If the above photo doesn't tip you off, the Crest Theatre in Westwood is gorgeous. So much so, in fact, that upon touring it last Tuesday I was both shocked and embarrassed to have never been there before.
Opened in 1940 as a stage venue called the Westwood Theatre, it went through several changes in ownership, name, and design over the next seven decades before closing its doors in 2011. (This, in spite of the fact that it had been declared a Cultural Historical Monument three years earlier.)
Newly reopened after 19 months of dormancy, the Crest — on Westwood Blvd. just south of Wilshire — is under new management and determined to stand out from the multiplex crowd. “There are no boundaries” is how President and CEO Weezie Melancon described the 460-seat, single-screen theater's programming plans during my walkthrough, which culminated in a 15-minute preview of the Bolshoi Ballet production of Romeo and Juliet they screened a few days later.
Equipped with 70mm, 35mm, and 4K digital capabilities, the Crest already has a number of other operas, musical performances, and live events in mind over the coming months; Melancon and her team are open to using the space for anything the community expresses an interest in seeing.
For instance, this week it's screening Endless Summer as part of its surfing series, which takes place on the last Friday of every month; An Evening with Ekman, Leon and Littlefoot, Eyal and Behar and Inger, a filmed version of a modern dance performance from the Nederlands Dans Theater, on Tuesday, Sept. 3 at 7:30 p.m.; and the acclaimed documentary The Act of Killing on Wednesday, Sept. 4 at 8 p.m.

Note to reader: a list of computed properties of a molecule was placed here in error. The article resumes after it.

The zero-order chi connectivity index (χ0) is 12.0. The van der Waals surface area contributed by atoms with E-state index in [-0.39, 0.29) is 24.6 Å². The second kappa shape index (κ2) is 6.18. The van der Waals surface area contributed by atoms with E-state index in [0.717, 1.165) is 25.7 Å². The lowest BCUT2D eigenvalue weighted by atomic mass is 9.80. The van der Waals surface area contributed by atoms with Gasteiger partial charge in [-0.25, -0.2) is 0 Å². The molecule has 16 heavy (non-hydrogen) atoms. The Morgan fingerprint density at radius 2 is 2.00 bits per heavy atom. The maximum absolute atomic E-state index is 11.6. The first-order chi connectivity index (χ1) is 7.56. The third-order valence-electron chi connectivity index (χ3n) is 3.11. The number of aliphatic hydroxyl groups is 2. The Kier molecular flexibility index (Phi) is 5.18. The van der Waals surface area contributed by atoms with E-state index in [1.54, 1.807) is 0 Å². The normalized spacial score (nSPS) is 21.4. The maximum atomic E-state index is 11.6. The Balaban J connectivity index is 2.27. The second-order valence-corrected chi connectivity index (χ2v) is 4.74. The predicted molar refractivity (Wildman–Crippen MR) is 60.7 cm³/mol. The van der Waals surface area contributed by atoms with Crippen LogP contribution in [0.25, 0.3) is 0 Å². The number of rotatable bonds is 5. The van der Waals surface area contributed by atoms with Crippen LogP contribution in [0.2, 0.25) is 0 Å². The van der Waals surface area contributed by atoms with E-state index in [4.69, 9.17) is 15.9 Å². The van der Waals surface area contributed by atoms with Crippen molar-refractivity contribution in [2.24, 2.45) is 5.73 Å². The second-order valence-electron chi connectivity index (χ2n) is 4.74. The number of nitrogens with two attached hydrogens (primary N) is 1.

In describing her plans, Melancon used the phrase “movies with a message” several times. One of the Crest's primary goals is to bring a level of social consciousness to the enterprise, a through-line The Act of Killing fits into rather well.
Thinking about it a week later, what most stands out is the way the space combines the aesthetic of a movie palace with the eclectic sensibility of an arthouse. As for that aesthetic, well, the black-lit murals inside the theater itself — which are meant to resemble the Hollywood skyline circa its golden age — are so striking as to justify a visit in and of themselves. This retro-deco look was designed in 1987 by Joseph Musil (who also renovated the El Capitan). Simply standing in the 73-year-old room feels like a throwback to a time when moviegoing was more of an event than it is now, an increasingly rare opportunity in a city that can't afford to lose any more of its cinematic landmarks than it already has.
The Crest is at 1262 Westwood Blvd., Westwood. (310) 470-1508, crestwestwood.com.
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